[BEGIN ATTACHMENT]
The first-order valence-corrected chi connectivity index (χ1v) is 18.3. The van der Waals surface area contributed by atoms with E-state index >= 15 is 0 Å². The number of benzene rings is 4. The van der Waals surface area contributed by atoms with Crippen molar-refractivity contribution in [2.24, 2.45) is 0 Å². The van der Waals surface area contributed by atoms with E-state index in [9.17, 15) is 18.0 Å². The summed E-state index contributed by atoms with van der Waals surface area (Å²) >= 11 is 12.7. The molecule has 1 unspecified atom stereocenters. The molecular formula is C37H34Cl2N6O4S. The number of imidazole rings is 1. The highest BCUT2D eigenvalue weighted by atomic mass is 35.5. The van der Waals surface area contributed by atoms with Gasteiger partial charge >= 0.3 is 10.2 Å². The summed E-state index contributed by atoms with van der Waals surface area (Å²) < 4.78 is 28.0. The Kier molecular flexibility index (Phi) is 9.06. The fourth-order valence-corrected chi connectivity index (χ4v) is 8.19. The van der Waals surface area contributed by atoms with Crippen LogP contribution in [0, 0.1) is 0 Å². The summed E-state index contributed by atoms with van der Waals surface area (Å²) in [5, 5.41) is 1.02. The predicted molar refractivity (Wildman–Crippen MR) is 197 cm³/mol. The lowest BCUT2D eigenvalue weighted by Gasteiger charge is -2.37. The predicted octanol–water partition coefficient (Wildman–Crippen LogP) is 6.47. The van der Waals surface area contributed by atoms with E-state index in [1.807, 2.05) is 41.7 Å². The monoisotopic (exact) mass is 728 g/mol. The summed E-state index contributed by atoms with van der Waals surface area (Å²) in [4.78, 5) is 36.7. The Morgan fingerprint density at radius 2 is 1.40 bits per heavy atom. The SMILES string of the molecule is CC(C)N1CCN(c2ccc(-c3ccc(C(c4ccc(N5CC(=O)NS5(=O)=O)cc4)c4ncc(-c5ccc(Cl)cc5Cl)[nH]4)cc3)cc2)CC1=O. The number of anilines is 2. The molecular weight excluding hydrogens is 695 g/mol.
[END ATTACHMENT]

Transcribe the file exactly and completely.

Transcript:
The first-order valence-corrected chi connectivity index (χ1v) is 18.3. The van der Waals surface area contributed by atoms with E-state index >= 15 is 0 Å². The number of benzene rings is 4. The van der Waals surface area contributed by atoms with Crippen molar-refractivity contribution in [2.24, 2.45) is 0 Å². The van der Waals surface area contributed by atoms with E-state index in [9.17, 15) is 18.0 Å². The summed E-state index contributed by atoms with van der Waals surface area (Å²) >= 11 is 12.7. The molecule has 1 unspecified atom stereocenters. The molecular formula is C37H34Cl2N6O4S. The number of imidazole rings is 1. The highest BCUT2D eigenvalue weighted by atomic mass is 35.5. The van der Waals surface area contributed by atoms with Gasteiger partial charge >= 0.3 is 10.2 Å². The summed E-state index contributed by atoms with van der Waals surface area (Å²) < 4.78 is 28.0. The Kier molecular flexibility index (Phi) is 9.06. The fourth-order valence-corrected chi connectivity index (χ4v) is 8.19. The van der Waals surface area contributed by atoms with Crippen LogP contribution in [0, 0.1) is 0 Å². The summed E-state index contributed by atoms with van der Waals surface area (Å²) in [5, 5.41) is 1.02. The predicted molar refractivity (Wildman–Crippen MR) is 197 cm³/mol. The lowest BCUT2D eigenvalue weighted by Gasteiger charge is -2.37. The predicted octanol–water partition coefficient (Wildman–Crippen LogP) is 6.47. The van der Waals surface area contributed by atoms with E-state index in [1.807, 2.05) is 41.7 Å². The monoisotopic (exact) mass is 728 g/mol. The summed E-state index contributed by atoms with van der Waals surface area (Å²) in [4.78, 5) is 36.7. The Morgan fingerprint density at radius 2 is 1.40 bits per heavy atom. The SMILES string of the molecule is CC(C)N1CCN(c2ccc(-c3ccc(C(c4ccc(N5CC(=O)NS5(=O)=O)cc4)c4ncc(-c5ccc(Cl)cc5Cl)[nH]4)cc3)cc2)CC1=O. The number of anilines is 2. The molecular weight excluding hydrogens is 695 g/mol.